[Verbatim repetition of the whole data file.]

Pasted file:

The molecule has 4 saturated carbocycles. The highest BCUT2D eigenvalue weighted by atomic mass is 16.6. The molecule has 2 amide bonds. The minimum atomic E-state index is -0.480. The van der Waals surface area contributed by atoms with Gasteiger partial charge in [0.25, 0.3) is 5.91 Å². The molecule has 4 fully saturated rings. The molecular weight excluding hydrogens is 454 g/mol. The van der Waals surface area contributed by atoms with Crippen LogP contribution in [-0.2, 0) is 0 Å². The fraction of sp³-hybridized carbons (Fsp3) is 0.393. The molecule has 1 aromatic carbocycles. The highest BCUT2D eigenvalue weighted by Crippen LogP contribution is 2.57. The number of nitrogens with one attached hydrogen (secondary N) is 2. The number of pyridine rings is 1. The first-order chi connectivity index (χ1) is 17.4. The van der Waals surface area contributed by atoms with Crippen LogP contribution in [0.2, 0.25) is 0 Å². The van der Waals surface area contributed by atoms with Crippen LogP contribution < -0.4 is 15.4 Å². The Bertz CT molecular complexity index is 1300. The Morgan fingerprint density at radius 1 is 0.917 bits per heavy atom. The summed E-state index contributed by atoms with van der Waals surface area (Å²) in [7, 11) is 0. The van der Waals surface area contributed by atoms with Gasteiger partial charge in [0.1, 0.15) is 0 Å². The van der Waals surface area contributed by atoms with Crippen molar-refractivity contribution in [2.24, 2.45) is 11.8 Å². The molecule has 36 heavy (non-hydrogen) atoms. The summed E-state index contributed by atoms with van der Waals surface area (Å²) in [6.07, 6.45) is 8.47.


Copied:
The molecule has 4 saturated carbocycles. The highest BCUT2D eigenvalue weighted by atomic mass is 16.6. The molecule has 2 amide bonds. The minimum atomic E-state index is -0.480. The van der Waals surface area contributed by atoms with Gasteiger partial charge in [0.25, 0.3) is 5.91 Å². The molecule has 4 fully saturated rings. The molecular weight excluding hydrogens is 454 g/mol. The van der Waals surface area contributed by atoms with Crippen LogP contribution in [-0.2, 0) is 0 Å². The fraction of sp³-hybridized carbons (Fsp3) is 0.393. The molecule has 1 aromatic carbocycles. The highest BCUT2D eigenvalue weighted by Crippen LogP contribution is 2.57. The number of nitrogens with one attached hydrogen (secondary N) is 2. The number of pyridine rings is 1. The first-order chi connectivity index (χ1) is 17.4. The van der Waals surface area contributed by atoms with Crippen LogP contribution in [0.2, 0.25) is 0 Å². The van der Waals surface area contributed by atoms with Crippen LogP contribution < -0.4 is 15.4 Å². The Bertz CT molecular complexity index is 1300. The Morgan fingerprint density at radius 1 is 0.917 bits per heavy atom. The summed E-state index contributed by atoms with van der Waals surface area (Å²) in [7, 11) is 0. The van der Waals surface area contributed by atoms with Gasteiger partial charge in [0.1, 0.15) is 0 Å². The van der Waals surface area contributed by atoms with Crippen molar-refractivity contribution in [2.24, 2.45) is 11.8 Å². The molecule has 36 heavy (non-hydrogen) atoms. The summed E-state index contributed by atoms with van der Waals surface area (Å²) in [6.07, 6.45) is 8.47.